Always nice to get a public nod in a group of names like that!
Jamais Cascio – About Foresight (a minor rant)
Thomas Rid – Quoting URLs in Academic Papers
Not exactly a super exciting topic, but useful.
Global Guerrillas –JOURNAL: Open Source Education
This fills a useful niche. Breaks down where feedback is required for student mastery or growth ; a brilliant instructor cannot meaningfully respond to questions from 50,000 students (call it the “Robert Scoble on twitter” effect) but where intrisic motivation can do it, this is a great concept.
The Glittering Eye –Alter for the Defense
….Rhetorically, this is called “burden shifting”. The burden of proof is on the affirmative and in this case the affirmative position is that President Obama should be re-elected and it’s up to the president to make his case. The case against him can be observed just by looking around.
Daniel Drezner- Why Libya is not a template for future military statecraft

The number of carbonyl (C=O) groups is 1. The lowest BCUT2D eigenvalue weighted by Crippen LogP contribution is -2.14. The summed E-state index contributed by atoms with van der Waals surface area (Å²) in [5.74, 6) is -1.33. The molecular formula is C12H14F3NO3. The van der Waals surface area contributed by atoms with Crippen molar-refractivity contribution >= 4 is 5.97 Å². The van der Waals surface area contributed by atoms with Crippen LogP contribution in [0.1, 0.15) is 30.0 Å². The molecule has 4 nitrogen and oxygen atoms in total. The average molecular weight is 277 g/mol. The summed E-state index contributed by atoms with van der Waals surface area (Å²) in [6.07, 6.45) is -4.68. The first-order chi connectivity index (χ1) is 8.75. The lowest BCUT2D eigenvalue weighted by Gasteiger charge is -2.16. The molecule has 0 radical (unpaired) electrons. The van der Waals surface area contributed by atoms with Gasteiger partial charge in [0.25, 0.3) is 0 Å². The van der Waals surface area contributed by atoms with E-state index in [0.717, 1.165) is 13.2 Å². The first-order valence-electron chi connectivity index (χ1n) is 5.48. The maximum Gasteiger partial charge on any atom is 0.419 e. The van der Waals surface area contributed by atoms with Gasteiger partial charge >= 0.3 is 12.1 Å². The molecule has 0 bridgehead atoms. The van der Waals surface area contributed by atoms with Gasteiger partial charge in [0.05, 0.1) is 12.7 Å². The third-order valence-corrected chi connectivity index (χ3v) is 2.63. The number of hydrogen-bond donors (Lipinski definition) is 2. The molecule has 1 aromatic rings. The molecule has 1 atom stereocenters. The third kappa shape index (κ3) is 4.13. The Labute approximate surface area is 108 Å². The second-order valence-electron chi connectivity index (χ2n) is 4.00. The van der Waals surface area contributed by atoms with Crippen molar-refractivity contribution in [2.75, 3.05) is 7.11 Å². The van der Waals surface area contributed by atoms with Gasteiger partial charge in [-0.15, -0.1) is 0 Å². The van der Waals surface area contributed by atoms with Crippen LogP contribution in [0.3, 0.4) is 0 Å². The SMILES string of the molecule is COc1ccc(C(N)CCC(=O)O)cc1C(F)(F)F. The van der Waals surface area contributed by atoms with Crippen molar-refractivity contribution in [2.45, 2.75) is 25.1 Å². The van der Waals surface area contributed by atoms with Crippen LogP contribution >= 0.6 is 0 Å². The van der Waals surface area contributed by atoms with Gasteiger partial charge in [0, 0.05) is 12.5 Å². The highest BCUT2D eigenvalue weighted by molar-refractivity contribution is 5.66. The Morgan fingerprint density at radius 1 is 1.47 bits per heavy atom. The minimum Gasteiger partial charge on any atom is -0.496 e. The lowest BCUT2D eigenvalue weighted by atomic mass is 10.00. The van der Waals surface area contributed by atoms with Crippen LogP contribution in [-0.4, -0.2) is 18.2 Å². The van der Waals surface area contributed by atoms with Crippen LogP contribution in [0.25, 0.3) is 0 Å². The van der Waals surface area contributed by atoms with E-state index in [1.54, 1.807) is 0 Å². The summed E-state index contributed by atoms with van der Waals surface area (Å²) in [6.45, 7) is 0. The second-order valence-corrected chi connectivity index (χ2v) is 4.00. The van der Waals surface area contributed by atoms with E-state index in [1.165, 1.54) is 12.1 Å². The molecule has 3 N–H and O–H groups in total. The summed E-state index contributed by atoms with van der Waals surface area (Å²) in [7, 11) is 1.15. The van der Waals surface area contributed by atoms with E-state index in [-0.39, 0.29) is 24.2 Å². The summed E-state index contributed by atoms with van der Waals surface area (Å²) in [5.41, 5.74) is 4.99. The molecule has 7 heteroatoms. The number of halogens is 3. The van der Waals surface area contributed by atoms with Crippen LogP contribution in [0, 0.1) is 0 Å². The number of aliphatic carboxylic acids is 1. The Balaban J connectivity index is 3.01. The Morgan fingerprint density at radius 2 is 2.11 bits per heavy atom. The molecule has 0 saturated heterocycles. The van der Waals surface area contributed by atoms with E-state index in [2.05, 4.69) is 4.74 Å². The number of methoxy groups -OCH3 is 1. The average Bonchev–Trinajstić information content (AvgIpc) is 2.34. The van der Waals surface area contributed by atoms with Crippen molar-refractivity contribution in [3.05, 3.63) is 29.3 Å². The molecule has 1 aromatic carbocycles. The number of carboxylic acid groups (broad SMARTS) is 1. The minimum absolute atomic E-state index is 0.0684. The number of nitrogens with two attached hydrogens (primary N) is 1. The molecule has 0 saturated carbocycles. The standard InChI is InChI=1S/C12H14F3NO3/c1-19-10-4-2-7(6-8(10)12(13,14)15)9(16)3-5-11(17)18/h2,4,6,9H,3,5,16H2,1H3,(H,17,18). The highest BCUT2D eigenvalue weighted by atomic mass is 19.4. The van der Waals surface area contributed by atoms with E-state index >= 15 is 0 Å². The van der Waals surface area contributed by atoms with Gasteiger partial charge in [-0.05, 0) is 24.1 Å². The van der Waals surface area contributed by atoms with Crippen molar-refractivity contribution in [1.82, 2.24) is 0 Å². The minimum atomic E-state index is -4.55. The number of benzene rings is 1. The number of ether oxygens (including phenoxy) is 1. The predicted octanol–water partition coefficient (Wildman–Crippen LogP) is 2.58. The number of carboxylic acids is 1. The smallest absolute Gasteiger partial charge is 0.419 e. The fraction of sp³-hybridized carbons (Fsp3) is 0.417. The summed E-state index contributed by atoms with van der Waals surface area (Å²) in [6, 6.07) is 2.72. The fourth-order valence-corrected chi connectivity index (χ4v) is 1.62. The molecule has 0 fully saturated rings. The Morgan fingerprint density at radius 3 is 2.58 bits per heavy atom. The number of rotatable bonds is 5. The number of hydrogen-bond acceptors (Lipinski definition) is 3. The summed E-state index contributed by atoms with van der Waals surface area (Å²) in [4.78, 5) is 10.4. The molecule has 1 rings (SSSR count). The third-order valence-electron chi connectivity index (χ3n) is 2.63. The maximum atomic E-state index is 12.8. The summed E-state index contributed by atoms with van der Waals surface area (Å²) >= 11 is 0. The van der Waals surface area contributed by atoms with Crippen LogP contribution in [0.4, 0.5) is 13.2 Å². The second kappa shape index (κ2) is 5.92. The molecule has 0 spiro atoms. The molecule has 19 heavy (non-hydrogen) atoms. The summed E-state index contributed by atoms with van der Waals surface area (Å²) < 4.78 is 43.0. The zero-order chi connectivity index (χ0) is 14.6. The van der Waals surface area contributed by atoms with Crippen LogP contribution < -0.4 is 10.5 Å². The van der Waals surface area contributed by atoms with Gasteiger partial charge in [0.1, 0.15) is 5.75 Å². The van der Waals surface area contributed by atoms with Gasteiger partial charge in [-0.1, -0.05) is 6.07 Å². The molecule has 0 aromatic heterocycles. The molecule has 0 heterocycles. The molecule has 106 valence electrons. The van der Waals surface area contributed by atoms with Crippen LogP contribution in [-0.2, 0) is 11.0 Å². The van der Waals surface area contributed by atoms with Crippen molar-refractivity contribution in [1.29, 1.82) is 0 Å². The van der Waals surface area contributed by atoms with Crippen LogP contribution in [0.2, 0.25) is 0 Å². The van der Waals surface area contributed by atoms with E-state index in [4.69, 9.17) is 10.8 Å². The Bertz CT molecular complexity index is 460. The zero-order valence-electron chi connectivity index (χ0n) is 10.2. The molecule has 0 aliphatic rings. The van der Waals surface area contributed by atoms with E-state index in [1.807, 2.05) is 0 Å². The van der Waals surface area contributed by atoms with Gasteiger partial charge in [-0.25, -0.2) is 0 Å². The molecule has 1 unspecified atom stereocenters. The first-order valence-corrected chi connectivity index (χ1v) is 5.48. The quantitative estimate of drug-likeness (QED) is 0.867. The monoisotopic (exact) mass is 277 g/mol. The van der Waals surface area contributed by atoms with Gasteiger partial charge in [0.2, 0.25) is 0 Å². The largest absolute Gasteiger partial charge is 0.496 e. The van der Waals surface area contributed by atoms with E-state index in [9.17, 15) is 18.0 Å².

Drezner takes Zakaria to task.
Wilf Owen on Britain, Israel and the use of force.
I have to say, I am largely in agreement with Wilf here.
August 29th, 2011 at 9:36 am
Zen, thanks for mentioning the Zakaria piece and Drezner’s, which I would have otherwise missed. I note that Fareed Zakaria sets up a small army of straw men to distract attention from the key issue for Americans regarding U.S. involvement in the Libyan uprising. I am surprised that Daniel Drezner didn’t seem to notice this in his rebuttal.
The key issue is whether a perversion of the United Nations-backed Responsibility to Protect doctrine — itself highly debatable — is now the official policy of the United States government.
The doctrine calls for foreign military action against a government only as a last resort, after all other means of intervening to stop government-instigated mass murder of its country’s civilians has been tried. Yet neither France nor the NATO governments that followed France into bombing Libya made a sincere attempt to establish a peacekeeping mission in the country prior to undertaking a bombing campaign. Nor did they attempt to initiate other interventionist measures prior to launching the bombings.
Zakaria’s arguments for a "new" American foreign policy, which rest on his interpretation of the U.S. intervention in Libya, also stay far away from every other important issue connected with the intervention. So while Drezner did a sturdy job of contesting Zakaria’s arguments, this amounted to launching a sturdy argument on the merits of Darjeeling tea.